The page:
The use of thermoset plastics and reinforcing fibers has a long and varied history of being used as a repair material for structural applications. With the advent specialized resins and reinforcing fibers, ‘plastic’ composites are now accepted in a wide variety of repair applications to include piping systems and pipelines.
This technology has matured significantly in the last decade and is now used widely throughout the World by the largest and most technically advanced oil and gas companies. It is important for those specifying and using composites to understand what they are buying and what the benefits and limitations are.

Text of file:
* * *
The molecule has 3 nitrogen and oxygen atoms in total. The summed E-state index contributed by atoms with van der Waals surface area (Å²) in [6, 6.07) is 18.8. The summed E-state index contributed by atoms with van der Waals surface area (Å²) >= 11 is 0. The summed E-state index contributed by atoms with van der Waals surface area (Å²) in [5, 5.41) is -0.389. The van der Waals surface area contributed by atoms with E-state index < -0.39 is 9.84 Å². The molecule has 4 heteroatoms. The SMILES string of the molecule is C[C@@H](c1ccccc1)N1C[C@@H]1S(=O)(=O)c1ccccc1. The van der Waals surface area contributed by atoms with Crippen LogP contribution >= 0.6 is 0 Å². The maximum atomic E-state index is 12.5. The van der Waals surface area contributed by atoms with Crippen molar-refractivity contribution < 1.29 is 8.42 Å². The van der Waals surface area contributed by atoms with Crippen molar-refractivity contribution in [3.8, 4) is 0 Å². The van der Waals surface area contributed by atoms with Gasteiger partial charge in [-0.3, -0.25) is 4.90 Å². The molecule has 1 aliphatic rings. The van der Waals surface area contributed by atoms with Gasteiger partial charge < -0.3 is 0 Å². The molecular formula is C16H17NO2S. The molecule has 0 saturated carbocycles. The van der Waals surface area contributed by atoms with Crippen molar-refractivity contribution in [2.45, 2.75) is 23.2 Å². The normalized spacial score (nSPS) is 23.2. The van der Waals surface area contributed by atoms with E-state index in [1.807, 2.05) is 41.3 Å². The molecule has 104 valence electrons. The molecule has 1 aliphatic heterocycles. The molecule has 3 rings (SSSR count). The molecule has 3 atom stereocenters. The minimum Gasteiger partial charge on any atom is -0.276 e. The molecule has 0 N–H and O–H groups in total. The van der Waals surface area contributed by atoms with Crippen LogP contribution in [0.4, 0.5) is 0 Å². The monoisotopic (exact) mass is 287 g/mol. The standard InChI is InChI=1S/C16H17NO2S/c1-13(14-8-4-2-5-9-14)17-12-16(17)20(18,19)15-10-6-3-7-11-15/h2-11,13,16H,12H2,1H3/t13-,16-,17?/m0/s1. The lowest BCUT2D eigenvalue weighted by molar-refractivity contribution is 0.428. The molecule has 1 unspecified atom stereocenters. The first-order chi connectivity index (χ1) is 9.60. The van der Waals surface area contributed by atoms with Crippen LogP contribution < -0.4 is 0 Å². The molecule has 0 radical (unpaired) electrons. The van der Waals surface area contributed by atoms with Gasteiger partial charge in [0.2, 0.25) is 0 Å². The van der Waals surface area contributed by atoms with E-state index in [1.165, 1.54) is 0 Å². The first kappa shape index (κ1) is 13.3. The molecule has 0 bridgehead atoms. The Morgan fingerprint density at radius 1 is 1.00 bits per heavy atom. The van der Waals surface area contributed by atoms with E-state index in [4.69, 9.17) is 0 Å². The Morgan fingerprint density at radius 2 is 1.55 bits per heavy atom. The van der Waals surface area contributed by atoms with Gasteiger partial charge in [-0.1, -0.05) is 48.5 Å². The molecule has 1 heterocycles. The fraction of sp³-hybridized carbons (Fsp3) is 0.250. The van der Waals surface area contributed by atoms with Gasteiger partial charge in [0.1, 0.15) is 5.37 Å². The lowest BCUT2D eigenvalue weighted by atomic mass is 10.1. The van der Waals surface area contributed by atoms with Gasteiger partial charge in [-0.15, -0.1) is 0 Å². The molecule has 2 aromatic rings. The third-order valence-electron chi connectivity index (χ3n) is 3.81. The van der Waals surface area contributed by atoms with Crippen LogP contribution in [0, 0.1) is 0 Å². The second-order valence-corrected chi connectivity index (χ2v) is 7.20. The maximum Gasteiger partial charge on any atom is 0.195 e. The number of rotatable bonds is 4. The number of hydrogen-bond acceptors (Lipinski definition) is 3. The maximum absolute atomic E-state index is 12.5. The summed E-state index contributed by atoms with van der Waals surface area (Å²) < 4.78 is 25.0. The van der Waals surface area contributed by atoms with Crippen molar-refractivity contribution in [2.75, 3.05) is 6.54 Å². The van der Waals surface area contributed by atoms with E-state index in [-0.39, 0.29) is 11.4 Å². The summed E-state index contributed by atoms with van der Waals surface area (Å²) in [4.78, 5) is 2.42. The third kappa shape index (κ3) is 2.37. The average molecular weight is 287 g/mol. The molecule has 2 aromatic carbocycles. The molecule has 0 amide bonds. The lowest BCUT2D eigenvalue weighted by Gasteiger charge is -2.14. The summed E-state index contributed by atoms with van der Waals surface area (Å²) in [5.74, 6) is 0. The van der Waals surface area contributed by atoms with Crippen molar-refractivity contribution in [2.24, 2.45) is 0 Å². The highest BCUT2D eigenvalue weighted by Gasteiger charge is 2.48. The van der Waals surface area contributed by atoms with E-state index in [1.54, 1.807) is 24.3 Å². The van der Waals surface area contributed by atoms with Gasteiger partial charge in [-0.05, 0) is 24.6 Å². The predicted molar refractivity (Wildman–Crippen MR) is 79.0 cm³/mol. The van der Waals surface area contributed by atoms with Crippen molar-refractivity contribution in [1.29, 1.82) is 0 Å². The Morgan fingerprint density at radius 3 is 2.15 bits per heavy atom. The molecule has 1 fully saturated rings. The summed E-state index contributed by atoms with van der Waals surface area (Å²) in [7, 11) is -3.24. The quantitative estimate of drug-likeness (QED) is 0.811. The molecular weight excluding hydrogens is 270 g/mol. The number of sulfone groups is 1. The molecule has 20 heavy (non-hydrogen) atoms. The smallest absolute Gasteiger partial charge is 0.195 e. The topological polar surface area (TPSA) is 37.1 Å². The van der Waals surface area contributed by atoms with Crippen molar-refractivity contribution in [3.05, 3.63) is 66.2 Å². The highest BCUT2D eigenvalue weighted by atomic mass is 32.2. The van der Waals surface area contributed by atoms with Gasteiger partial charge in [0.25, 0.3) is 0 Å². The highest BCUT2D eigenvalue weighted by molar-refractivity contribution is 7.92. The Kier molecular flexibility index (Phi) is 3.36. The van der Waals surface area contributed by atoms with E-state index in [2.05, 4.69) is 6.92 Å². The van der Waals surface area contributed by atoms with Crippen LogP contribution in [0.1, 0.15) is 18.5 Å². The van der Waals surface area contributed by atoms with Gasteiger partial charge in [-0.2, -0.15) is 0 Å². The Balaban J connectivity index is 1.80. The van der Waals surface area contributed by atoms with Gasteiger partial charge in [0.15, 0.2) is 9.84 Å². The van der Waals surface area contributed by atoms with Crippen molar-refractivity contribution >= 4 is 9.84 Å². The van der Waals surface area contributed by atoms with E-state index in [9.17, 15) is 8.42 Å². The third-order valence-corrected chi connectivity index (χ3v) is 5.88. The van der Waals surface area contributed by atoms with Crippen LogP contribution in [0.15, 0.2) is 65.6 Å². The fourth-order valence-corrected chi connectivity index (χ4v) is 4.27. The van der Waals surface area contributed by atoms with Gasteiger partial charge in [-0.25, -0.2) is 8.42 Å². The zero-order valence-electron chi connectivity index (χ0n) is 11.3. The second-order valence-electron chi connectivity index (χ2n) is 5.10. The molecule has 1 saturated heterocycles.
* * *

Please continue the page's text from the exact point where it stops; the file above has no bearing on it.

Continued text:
This paper addresses what the pipeline owner and operator can reasonably expect from a composite repair system with regards to performance and testing. What are its abilities and its limitations? Referring to the requirements set forth in the ASME PCC-2, Articles 4.1 and 4.2 and ISO ISO/TS 24817, what validation testing should the end user expect and how are the results interpreted? Both Reasonable and unreasonable test methodologies are addressed and examples of each are given.